The national meteorological institutes in the Nordic countries have produced a comprehensive dataset of climatic extreme temperatures (monthly mean daily maximum and minimum, and monthly absolute highest and lowest temperatures) comprising stations from Fenno-Scandia, the Nordic Seas, and Greenland. Mean maximum and minimum temperatures show statistically significant negative trends in western coastal Greenland during the period 1950-95, while over the Nordic Seas and Fenno-Scandia the trends are generally positive. The diurnal temperature range (DTR) is decreasing significantly throughout the study area and is unrelated to regional temperature trends, which show both warming and cooling. The opposite temperature trends between western coastal Greenland and Fenno-Scandia since the 1950s are in accordance with a strengthening of the North Atlantic Oscillation (NAO). However, the simple NAO index fails to explain the decrease of DTR. In Fenno-Scandia, the reliable long-term mean maximum and minimum temperatures show cooling in winter and warming in spring and summer during the period 1910-95. Simultaneously, DTR has been decreasing in all seasons except winter. Most of the decrease has occurred since the 1940s. Atmospheric circulation indices defined by zonal and meridional sea level pressure differences, along with sea level pressure and cloud cover anomalies were used to build a multiple linear regression model for the Fenno-Scandian DTR. During the period 1910-95 the model explains from 53% (winter) to 80% (summer) of the variation in DTR and reproduces the statistically significant decreasing trend on annual level. Cloud cover is the dominant predictor, while circulation provides substantial improvement in explanation.

  • 1220. Kaurola, J
    et al.
    Taalas, P
    Koskela, T
    Borkowski, J
    Josefsson, Weine
    SMHI, Research Department, Atmospheric remote sensing.
    Long-term variations of UV-B doses at three stations in northern Europe2000In: Journal of Geophysical Research - Atmospheres, ISSN 2169-897X, E-ISSN 2169-8996, Vol. 105, no D16, p. 20813-20820Article in journal (Refereed)
    Abstract [en]

    Recent analysis of the total ozone observations indicate a negative trend of about 4%/decade in the Northern Hemisphere midlatitudes during the last two decades [WMO, 1999]. The effect of this decline on surface UV levels is of interest to a variety of applications. In this work the long-term variation of UV radiation at three stations located in northern Europe (Belsk, Norrkoping, and Jokioinen) has been studied using data from (1) ground-based observations, (2) surface UV doses determined using TOMS satellite measurements, and (3) reconstructed UV doses using observations of global radiation, total ozone, and radiative transfer modeling. For each station the estimates of daily UV doses from various sources have been intercompared, and a trend analysis has been performed to reveal long-term changes in the UV radiation. Data sets, which start in the late 1970s or early 1980s, show a general positive trend in annual doses of UV radiation. Some of these upward trends are statistically significant. For Belsk the increases are in the range of 5-15% per decade during spring and summer. The largest increases, about 20%/decade, has been observed in Norrkoping during spring. At Jokioinen there has been a slight upward trend in UV throughout the year. The analysis of reconstructed Belsk data from 1966 onward shows that the positive trend since late 1970s was preceeded by a negative trend. The reason for such changes is probably not only related to the changes in the total ozone but also to changes in aerosol content and cloudiness. The agreement of the UV series based on different data sources is good. This was studied using a subset of data in which it was required that data from all possible sources were available. The different trend estimates were in very close agreement with each other. However, there were often differences in absolute values, which is probably related to problems in calibration and limitations of the models.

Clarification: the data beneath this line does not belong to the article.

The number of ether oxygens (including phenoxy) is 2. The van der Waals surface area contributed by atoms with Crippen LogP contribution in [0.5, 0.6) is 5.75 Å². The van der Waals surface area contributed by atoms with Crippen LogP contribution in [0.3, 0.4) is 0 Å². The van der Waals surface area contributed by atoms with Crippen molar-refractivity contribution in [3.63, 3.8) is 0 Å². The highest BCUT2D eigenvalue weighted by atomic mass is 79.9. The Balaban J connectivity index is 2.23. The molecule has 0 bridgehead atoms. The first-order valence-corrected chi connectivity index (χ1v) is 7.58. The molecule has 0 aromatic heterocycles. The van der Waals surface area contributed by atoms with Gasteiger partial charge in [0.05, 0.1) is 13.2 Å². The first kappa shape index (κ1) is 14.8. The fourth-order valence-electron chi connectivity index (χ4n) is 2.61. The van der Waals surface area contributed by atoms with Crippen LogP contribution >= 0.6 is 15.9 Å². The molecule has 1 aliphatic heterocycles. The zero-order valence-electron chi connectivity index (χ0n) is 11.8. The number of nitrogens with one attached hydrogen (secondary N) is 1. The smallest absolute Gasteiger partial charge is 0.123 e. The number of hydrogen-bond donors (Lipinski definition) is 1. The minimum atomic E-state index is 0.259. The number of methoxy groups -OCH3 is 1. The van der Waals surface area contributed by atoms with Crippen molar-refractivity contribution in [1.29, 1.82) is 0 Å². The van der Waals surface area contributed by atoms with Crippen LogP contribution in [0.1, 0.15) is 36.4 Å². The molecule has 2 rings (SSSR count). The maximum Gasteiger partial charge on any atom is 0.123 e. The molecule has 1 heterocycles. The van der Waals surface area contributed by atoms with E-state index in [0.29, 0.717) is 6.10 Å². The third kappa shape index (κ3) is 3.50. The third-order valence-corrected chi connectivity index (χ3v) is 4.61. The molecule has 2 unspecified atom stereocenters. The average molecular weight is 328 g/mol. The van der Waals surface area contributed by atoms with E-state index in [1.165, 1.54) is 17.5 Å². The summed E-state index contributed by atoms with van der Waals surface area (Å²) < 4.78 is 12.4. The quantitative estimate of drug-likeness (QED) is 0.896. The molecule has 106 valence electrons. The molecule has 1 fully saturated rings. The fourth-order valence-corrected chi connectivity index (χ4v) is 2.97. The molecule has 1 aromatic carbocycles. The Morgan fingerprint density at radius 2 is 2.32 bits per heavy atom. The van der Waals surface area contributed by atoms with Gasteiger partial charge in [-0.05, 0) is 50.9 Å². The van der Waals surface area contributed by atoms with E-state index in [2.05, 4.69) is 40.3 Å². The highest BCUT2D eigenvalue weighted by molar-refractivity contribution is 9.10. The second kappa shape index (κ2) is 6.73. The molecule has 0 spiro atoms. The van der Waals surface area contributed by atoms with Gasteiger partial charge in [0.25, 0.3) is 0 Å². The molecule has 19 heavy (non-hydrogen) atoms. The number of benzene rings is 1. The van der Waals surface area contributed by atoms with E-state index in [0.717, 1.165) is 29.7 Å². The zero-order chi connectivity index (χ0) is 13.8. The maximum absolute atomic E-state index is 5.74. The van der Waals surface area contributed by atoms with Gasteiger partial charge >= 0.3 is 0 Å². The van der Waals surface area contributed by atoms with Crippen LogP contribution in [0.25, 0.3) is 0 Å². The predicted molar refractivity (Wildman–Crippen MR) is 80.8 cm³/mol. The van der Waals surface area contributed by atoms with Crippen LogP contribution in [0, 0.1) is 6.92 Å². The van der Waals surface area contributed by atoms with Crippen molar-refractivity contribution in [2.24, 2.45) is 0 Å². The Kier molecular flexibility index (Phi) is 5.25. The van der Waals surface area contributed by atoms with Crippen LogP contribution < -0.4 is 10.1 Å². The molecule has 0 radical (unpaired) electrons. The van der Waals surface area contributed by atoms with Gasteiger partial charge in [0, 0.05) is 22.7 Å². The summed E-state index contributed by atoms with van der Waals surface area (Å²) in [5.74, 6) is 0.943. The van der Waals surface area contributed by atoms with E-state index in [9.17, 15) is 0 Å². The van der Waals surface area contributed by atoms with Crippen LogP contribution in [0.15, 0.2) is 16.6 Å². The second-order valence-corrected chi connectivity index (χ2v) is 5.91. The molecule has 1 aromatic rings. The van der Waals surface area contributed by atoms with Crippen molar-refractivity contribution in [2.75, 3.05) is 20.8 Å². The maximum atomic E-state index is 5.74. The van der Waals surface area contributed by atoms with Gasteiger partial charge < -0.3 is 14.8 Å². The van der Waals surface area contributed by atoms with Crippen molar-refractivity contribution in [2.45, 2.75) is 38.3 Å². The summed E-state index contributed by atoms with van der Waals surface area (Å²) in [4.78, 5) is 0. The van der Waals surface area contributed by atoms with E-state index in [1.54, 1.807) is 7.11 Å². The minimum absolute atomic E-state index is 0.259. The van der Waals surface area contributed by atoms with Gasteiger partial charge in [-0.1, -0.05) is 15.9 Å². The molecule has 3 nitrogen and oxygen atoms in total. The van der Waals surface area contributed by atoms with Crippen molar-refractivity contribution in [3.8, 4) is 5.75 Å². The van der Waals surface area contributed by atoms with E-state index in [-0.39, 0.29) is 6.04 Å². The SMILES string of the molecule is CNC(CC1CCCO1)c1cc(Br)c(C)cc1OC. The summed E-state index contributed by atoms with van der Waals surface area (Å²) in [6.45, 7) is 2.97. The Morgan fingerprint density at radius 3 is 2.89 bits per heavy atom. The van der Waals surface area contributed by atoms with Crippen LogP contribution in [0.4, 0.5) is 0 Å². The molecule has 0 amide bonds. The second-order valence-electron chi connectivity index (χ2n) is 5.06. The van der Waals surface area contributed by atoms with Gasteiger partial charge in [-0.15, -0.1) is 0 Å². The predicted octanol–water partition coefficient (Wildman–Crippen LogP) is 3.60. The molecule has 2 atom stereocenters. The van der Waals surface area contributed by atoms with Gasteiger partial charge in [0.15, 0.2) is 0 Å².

• 1221.
    Josefsson, Weine
    et al.
    SMHI, Research Department, Atmospheric remote sensing.
    Landelius, Tomas
    SMHI, Research Department, Atmospheric remote sensing.
    Effect of clouds on UV irradiance: As estimated from cloud amount, cloud type, precipitation, global radiation and sunshine duration2000In: Journal of Geophysical Research - Atmospheres, ISSN 2169-897X, E-ISSN 2169-8996, Vol. 105, no D4, p. 4927-4935Article in journal (Refereed)
    Abstract [en]

    Ten years of measurements of UV irradiance, monitored by the Robertson-Berger (RB) meter in Norrkoping, 58.58 degrees N, 16.15 degrees E, Sweden, have been combined with concurrent synoptic cloud observations, measurements of sunshine duration, and global radiation to establish the relative influence of clouds on UV irradiance. It is shown that the cloud effect for UV wavelengths is less than for the whole solar spectrum (global radiation). Relations retrieved for global radiation may be used by correcting for the differences. High-level clouds are more transparent than low- and medium-level clouds. As expected, it was found that precipitating clouds in general are more opaque than nonprecipitating clouds. If there is any solar elevation dependency in the effect of clouds, it is small. Using only total cloud amount as parameter to model, the cloud effect on UV irradiance will give a substantial uncertainty, which can be decreased considerably using cloud type and/or information on precipitation conditions. It has also been shown that sunshine duration can be used in a similar way as cloud covet.